Second Letter Sent Before I Left for Israel

I would like to thank you for your wishes and support on my upcoming trip to Israel. On Tuesday I sent an email shortly after deciding to join the trip. My intention was to provide opportunities for the dispersed individual members of our communities to respond to the current crisis through letters, wishes, and acts of Tzedakah (Jewish righteous acts).

In our tradition, the highest form of helping is done personally or through the appointment of a shaliah mitzvah (a personal agent who will perform the act for you).

After consulting with colleagues at Smith and Amherst, I realize that many read the letter as a direct solicitation. While this was not my intent, I understand that my email is confusing and problematic from an institutional standpoint.

It would have been more appropriate for me to recommend organizations that you can support directly. Accordingly, I ask you not to send money and will be returning any money already sent.

I remain willing to take your personal letters or wishes (as long as they arrive ASAP). [obviously I can't do this now]

Here are a few ways, you can personally respond to the crisis.

Magen David Adom is the Israel Government mandated emergency and blood services and is the recognized member of the International Red Cross and Crescent Association. 95% of all ambulance services, 100% 0f IDF Blood service, 97% of all blood services are provided
by MDA as an unfunded government mandated operation.
They are running emergency blood drives and crash courses for MDA volunteers. For more information, visit their web site.

Yad Sarah, Israel's largest volunteer organization provides free or nominal medical care and equipment to any who ask (regardless of religion or nationality).
When my family lived in Israel, they provided medical equipment for our temporary use. Supporting this organization is a great way to support the most needy
among the sick, elderly, and injured. For more information, visit their web site.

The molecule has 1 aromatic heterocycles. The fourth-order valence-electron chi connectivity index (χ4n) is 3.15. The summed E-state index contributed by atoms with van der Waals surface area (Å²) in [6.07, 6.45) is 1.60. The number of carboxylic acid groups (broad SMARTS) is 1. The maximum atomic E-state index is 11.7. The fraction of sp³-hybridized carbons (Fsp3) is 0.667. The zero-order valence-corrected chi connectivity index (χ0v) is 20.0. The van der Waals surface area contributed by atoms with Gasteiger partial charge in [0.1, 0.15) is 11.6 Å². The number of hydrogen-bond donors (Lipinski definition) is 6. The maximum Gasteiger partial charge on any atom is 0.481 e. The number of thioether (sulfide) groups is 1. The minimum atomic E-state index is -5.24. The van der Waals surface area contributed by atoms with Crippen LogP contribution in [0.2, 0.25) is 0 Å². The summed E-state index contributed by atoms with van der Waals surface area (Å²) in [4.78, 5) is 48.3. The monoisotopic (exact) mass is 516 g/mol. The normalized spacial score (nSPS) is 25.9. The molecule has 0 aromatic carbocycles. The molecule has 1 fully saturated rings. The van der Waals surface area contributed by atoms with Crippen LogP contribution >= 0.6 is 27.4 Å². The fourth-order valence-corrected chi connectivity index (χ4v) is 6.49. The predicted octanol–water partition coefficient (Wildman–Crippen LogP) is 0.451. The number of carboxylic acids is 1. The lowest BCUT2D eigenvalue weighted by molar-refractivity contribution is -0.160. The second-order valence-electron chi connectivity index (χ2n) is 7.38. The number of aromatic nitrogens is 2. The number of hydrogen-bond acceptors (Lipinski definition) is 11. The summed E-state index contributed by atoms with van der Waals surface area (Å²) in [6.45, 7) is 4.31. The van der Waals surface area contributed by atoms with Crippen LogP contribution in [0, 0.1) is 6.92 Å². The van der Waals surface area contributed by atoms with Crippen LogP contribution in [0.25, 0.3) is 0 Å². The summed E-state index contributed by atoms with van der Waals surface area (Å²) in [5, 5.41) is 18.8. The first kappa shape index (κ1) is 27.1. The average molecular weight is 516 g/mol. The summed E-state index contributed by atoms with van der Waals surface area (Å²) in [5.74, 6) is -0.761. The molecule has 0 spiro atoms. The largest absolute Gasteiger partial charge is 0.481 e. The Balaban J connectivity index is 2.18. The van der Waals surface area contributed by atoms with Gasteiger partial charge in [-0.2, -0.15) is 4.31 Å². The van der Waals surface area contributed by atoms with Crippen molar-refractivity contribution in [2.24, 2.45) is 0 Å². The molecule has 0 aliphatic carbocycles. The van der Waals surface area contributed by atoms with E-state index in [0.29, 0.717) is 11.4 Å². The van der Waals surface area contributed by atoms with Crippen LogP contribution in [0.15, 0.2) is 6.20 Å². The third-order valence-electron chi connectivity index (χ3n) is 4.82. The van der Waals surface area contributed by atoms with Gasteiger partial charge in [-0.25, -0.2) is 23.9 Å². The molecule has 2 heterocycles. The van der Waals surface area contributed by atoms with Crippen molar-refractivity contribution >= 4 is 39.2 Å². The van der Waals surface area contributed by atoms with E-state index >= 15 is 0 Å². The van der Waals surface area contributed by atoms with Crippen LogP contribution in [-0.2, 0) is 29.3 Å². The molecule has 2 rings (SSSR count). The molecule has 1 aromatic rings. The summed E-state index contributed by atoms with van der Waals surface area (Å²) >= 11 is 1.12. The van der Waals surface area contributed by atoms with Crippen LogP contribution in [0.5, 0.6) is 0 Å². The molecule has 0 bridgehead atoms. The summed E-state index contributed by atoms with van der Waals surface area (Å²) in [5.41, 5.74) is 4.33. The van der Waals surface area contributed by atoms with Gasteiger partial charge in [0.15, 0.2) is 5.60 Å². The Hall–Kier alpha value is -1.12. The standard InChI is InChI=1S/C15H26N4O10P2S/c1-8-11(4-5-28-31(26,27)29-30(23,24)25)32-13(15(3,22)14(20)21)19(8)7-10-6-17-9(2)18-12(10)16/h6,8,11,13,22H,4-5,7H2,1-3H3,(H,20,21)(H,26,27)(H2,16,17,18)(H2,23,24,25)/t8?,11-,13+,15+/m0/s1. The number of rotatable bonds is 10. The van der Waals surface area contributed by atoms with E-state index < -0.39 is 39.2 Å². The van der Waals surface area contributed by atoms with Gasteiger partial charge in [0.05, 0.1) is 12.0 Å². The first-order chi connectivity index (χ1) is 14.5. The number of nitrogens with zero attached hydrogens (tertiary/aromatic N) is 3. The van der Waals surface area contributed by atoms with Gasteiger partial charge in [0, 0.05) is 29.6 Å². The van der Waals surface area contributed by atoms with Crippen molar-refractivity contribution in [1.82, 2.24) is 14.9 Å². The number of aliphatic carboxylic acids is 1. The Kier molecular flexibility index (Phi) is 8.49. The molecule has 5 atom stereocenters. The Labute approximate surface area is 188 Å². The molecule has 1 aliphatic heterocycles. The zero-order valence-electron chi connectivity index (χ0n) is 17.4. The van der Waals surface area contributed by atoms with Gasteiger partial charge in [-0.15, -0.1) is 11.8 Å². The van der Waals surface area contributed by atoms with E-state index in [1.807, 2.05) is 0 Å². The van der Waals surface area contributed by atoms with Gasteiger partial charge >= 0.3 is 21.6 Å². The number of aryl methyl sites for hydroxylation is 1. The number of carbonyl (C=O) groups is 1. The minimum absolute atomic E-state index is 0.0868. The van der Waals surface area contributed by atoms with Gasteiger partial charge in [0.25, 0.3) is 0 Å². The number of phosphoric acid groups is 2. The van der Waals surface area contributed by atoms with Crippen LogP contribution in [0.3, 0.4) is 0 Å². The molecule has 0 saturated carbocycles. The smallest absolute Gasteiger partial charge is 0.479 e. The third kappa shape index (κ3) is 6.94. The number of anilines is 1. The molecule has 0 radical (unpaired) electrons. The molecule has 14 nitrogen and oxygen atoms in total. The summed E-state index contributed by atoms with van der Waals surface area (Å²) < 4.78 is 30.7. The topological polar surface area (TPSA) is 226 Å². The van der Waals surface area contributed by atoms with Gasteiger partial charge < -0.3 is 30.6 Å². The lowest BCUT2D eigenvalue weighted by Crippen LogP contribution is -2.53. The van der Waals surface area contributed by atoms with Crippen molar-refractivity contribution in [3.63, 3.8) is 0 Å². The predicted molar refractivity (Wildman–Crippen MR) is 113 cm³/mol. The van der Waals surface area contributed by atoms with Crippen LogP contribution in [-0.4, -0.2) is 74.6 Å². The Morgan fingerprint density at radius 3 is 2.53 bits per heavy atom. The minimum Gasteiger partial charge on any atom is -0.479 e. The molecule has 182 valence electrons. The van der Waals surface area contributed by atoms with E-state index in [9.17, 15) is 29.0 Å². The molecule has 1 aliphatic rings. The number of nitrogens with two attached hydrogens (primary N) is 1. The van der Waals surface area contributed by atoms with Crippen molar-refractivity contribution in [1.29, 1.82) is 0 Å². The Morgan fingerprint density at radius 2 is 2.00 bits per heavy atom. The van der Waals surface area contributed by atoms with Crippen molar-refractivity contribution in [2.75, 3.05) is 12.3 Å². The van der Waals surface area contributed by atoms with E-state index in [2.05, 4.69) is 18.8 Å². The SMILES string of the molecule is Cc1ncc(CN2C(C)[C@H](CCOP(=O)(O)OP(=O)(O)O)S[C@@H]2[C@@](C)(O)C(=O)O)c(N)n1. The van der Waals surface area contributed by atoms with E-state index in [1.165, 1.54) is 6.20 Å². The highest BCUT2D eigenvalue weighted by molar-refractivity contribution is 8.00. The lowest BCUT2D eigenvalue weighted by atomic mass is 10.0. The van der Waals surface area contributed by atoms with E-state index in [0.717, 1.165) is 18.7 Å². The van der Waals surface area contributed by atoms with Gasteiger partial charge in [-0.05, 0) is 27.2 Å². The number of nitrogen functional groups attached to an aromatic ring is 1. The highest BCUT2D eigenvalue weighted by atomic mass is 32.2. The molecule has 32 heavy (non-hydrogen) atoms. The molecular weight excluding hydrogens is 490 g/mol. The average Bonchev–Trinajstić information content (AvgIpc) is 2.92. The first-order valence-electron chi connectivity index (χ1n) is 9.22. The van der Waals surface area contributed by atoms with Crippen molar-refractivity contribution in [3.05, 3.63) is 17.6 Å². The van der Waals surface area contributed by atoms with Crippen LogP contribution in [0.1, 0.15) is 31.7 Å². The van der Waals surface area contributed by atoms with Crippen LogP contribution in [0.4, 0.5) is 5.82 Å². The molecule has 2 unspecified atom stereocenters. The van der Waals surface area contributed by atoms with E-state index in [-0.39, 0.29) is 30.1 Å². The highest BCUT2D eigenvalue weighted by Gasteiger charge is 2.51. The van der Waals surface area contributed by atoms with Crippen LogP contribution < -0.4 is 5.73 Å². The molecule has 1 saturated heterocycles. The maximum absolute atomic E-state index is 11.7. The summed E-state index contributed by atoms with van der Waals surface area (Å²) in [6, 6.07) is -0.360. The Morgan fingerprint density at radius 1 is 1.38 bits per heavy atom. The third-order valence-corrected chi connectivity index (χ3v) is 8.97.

I am a member of Rabbis for Human Rights North America. Rabbi for Human Rights is the sole Israeli organization, including rabbis from all the movements of Judaism, whose purpose is to give voice to the Jewish religious traditions of human rights and to strive for justice and peace as reflected in Israel's Declaration of Independence.
Rabbis for Human Rights educates Israelis in the schools, the army, and in local communities about the human rights and Judaism. It advocates for economic justice for all Israelis and protects the rights of Palestinians by preventing home demolitions and protecting olive groves and harvesters. For more information, visit their North American affiliate.

Additionally, the Ziv Tzedakah Foundation provides educational information about smaller non-profits doing direct service in Israel. Educator Danny Siegel created Ziv to spread the word about the important Jewish value of righteous, personal action. For more information, visit Ziv.

I look forward to sharing my experiences with you when I return. I am also happy to talking with any of you about this and/or my previous email. I will be thinking of all of you over the next week. Please let me know if there are individuals you would like me to reach while I am in Israel.

Shabbat shalom,

Rabbi Bruce

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